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CPSC 500-101 Page, Fall 2013

This course gives a self-contained introduction to algorithms. Our course often follow the text Algorithms, by Dasgupta, Papadimitriou, and Vazirani. There is a currently free online PDF version of the text, although you may prefer to purchase a hard copy from the UBC Bookstore.

The course is self-contained, i.e., all formal concepts will be developed "from scratch." We will assume some familiarity with algorithms at the undergraduate level.

News September 9, 2013: We have not formally defined Turing Machines or RAMs. Wikipedia has good introductory articles, but there are many variants in the definition of TMs and RAMs. We may glance at a formal definition of a RAM, but this will probably be of little use; the idea is to look at enough algorithms until we have a good idea of which TIME and SPACE resources a RAM will take.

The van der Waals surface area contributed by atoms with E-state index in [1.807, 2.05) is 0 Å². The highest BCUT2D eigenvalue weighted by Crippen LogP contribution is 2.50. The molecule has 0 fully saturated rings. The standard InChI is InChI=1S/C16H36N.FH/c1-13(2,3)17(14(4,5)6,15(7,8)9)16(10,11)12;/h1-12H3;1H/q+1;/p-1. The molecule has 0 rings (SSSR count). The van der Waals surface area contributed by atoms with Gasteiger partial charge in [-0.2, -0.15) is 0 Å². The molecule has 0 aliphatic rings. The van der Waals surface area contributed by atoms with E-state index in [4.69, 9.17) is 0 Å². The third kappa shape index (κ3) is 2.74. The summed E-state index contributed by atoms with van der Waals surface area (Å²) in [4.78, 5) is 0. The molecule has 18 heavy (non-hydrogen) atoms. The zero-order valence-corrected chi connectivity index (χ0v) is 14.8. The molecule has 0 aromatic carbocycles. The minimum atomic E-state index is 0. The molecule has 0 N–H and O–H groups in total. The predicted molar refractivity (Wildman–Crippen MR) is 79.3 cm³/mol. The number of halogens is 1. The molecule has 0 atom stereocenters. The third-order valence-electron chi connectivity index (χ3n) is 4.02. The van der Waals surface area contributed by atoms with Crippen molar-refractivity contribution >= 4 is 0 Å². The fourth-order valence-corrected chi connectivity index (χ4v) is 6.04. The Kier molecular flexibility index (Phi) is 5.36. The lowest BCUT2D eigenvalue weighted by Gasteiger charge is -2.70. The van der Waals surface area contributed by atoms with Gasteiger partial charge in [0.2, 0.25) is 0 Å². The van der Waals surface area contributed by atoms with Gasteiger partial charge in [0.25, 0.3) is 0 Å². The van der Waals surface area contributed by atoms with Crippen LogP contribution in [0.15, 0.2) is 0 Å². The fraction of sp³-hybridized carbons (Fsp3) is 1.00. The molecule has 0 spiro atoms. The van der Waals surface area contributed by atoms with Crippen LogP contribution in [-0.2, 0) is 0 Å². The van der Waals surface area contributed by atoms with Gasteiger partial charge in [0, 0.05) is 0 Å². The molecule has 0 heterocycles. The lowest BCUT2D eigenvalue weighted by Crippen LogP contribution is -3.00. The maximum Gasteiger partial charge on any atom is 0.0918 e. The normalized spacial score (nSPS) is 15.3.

Class Meetings We will meet 9:30-10:50am in Dempster 101, Mondays and Wednesdays; the first class is Wednesday, September 4, 2013; class will not be held on September 18, during the West Coast National Event of the Truth and Reconciliation Committee (during which you are encouraged to participate), which is free and will take place at the PNE (where the 50-year-olds go to hear Heart and REO Speedwagon for a $12 entry fee) , see TRC FAQ for more info; the university is closed on October 14, Thanksgiving, and November 11, Remembrance Day; the last day of UBC classes is November 29, hence our last meeting will be November 27.
Other Materials We may supplement the main text with additional material given here.
Midterm The midterm will take place during class time on Monday, October 28.
Office Hours Office hours will be given by appointment, as long as this is feasible. When things get too busy, I will give office hours by fixed hours which I will post (this will always happen just before an exam).
Sample Exam Problems The course will be organized around sample exam problems.
Homework Homework will be assigned roughly weekly, less often around holidays and exams. I expect roughly six or seven assignments.